03330507195

03330507195 - Free Phone

Opening times: Mon - Fri 9am to 4.00pm

 

FREE DELIVERY ON ALL ROOFLINE, ROOMLINE, EXTERNAL CLADDING & WINDOW SILLS

03330507195

Can Guttering Cause Damp?

Can Guttering Cause Damp?

If you have recently noticed a damp patch in your home or garden, poor guttering could be to blame. Gutters can cause damp. Most often, it is because part of the system is blocked with debris or has accumulated a build-up of dirt and grime. But there can be other causes too.

It is important to establish if any damp is the result of a problem with a gutter or downpipe. Bear in mind, there can be many other reasons why damp is present. Obvious signs that a leaking gutter is to blame is a damp patch on the ground immediately beneath it. While you may not pay too much attention to a spot of damp outside the home, you should. Water seeping into the soil over a period of time can gradually cause damage to your foundations and lead to more damp.

Tackling damp can be expensive, so it is best to fix the cause as soon as you detect an issue. Some cases of damp can be costly to repair.

Damp caused by gutters

The following are examples of how defective guttering can lead to damp:

  • Cracked gutters or downpipes
  • Clogged gutters
  • Missing or worn seals
  • Gutters that are sagging
  • Gutters fitted when a home is built can be impacted by the climate and changes to the structure of your roof. This can cause them to end up being too small to adequately protect your property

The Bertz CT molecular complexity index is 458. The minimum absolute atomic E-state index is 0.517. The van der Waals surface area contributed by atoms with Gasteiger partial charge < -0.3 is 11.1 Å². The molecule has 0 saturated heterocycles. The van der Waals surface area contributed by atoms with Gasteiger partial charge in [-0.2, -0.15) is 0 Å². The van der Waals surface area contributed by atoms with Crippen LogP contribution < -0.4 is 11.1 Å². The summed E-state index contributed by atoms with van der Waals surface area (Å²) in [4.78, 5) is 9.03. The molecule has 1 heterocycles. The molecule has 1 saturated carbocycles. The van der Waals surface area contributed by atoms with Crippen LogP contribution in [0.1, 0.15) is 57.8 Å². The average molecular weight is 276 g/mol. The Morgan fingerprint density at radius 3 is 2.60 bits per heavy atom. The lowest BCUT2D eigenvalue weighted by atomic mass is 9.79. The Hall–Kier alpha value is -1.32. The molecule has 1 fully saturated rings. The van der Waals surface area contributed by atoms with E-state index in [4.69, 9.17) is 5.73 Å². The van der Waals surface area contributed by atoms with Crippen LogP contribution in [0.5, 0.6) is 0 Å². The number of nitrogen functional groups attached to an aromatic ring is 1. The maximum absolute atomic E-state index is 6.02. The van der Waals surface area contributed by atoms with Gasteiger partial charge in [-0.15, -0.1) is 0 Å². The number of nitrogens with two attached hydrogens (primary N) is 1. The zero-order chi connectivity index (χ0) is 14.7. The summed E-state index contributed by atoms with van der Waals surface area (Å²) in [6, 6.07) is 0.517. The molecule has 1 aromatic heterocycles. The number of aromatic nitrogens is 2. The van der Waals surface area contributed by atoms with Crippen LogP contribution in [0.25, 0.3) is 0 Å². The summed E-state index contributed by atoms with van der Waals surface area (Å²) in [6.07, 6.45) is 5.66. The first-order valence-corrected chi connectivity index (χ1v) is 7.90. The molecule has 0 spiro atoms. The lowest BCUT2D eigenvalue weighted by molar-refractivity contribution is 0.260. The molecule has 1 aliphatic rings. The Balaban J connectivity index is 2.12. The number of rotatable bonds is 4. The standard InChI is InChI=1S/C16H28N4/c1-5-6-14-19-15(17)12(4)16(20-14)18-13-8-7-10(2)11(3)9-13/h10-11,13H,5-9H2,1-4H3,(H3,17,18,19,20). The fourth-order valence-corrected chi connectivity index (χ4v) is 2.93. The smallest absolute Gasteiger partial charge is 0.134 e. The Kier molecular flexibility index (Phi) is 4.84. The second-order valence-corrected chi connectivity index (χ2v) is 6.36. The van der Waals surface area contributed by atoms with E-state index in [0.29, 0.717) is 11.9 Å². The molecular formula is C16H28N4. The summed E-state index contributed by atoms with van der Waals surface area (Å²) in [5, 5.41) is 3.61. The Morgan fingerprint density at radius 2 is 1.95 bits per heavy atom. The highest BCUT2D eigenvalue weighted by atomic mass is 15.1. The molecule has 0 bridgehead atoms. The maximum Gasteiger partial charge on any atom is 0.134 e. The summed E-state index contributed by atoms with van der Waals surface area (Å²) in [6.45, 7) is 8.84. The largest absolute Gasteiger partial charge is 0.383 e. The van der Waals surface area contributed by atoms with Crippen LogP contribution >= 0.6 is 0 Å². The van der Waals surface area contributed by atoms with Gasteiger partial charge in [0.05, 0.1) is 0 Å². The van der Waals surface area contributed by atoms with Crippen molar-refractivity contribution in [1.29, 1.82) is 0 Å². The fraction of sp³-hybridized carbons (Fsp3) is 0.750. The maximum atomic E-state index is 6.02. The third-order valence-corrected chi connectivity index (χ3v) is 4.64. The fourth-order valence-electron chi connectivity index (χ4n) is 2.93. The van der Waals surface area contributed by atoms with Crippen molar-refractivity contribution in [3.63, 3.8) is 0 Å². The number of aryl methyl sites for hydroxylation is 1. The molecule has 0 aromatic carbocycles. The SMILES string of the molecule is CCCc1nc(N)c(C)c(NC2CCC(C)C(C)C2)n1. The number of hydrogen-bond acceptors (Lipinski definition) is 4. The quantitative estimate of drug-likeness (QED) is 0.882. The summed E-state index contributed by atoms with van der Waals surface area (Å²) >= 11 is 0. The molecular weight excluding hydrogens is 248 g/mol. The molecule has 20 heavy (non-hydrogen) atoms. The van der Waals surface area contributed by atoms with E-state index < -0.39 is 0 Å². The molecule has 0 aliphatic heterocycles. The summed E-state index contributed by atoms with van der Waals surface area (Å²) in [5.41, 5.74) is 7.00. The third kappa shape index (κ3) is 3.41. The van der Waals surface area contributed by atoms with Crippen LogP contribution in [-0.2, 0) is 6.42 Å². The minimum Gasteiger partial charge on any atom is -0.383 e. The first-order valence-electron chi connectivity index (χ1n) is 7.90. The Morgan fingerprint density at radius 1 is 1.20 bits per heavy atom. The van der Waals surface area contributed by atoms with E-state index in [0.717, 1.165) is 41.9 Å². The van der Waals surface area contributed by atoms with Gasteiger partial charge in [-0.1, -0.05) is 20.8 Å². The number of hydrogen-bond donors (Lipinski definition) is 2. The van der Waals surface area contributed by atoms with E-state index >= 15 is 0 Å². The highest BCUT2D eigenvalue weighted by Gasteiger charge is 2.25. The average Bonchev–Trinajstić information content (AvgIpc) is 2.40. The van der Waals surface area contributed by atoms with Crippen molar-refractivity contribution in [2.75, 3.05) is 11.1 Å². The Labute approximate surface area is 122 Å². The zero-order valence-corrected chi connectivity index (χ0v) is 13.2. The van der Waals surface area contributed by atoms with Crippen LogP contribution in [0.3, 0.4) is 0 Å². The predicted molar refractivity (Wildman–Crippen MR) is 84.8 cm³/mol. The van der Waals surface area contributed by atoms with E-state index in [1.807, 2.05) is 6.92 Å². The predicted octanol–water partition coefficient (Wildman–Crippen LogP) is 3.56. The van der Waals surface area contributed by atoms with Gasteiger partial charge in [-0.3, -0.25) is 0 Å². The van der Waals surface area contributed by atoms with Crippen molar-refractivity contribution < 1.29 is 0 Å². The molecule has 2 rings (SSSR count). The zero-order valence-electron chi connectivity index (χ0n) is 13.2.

• Broken gutters, i.e. downpipes that stop half-way down a wall

Some of the problems that can occur as a result of blocked or damaged gutters include:

  • Damp interior walls or flooring
  • Mould
  • Mildew
  • Warped timber
  • Damaged foundations

Mould and mildew should be avoided in any home. They present health risks, particularly if the problem is in a bedroom or an area of the house that your family spends a lot of time in. Simply wiping it away will not treat the cause and it will most likely come back. This is a problem that needs to be tackled quickly and properly.

The best way to avoid problems with damp caused by guttering is to regularly inspect and clean out your gutters. Ideally, this should be done at least once a year. Poor maintenance is often the cause of minor problems that, if left, go on to allow surface water to cause costly or permanent damage. If your guttering is old, looks shabby or needs significant repairs, it is probably time to replace your gutter system.

Even if you can’t spot any damp but detect a musty smell, you should check your gutters.

Other causes of damp in the home

Defective guttering is not the only cause of damp in UK homes. For example, cracked rendering or cold spots can be the culprits. Other known offenders include damaged damp proofing and even the design of the gutter system. So, while you may have perfectly good gutting, it may not be installed correctly.

You can avoid damp by:

  • Keeping your gutters in good order